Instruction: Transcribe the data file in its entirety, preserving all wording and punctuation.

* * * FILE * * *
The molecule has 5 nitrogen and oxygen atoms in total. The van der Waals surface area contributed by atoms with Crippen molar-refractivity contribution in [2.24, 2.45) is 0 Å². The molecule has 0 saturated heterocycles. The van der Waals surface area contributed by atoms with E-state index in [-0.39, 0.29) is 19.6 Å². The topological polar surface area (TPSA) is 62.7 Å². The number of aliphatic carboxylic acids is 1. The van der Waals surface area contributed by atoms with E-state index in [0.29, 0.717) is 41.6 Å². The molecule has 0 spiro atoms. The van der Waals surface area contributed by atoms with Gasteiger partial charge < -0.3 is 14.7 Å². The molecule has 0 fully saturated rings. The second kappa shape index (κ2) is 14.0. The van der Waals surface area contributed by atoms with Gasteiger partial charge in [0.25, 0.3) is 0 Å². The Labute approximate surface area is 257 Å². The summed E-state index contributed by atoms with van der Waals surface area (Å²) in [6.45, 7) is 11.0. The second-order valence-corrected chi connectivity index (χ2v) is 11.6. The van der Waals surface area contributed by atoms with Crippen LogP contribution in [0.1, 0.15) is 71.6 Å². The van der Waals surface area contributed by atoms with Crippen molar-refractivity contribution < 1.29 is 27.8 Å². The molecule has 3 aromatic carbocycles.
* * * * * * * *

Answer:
The molecule has 5 nitrogen and oxygen atoms in total. The van der Waals surface area contributed by atoms with Crippen molar-refractivity contribution in [2.24, 2.45) is 0 Å². The molecule has 0 saturated heterocycles. The van der Waals surface area contributed by atoms with E-state index in [-0.39, 0.29) is 19.6 Å². The topological polar surface area (TPSA) is 62.7 Å². The number of aliphatic carboxylic acids is 1. The van der Waals surface area contributed by atoms with E-state index in [0.29, 0.717) is 41.6 Å². The molecule has 0 spiro atoms. The van der Waals surface area contributed by atoms with Gasteiger partial charge < -0.3 is 14.7 Å². The molecule has 0 fully saturated rings. The second kappa shape index (κ2) is 14.0. The van der Waals surface area contributed by atoms with Gasteiger partial charge in [0.25, 0.3) is 0 Å². The Labute approximate surface area is 257 Å². The summed E-state index contributed by atoms with van der Waals surface area (Å²) in [6.45, 7) is 11.0. The second-order valence-corrected chi connectivity index (χ2v) is 11.6. The van der Waals surface area contributed by atoms with Crippen LogP contribution in [0.1, 0.15) is 71.6 Å². The van der Waals surface area contributed by atoms with Crippen molar-refractivity contribution < 1.29 is 27.8 Å². The molecule has 3 aromatic carbocycles.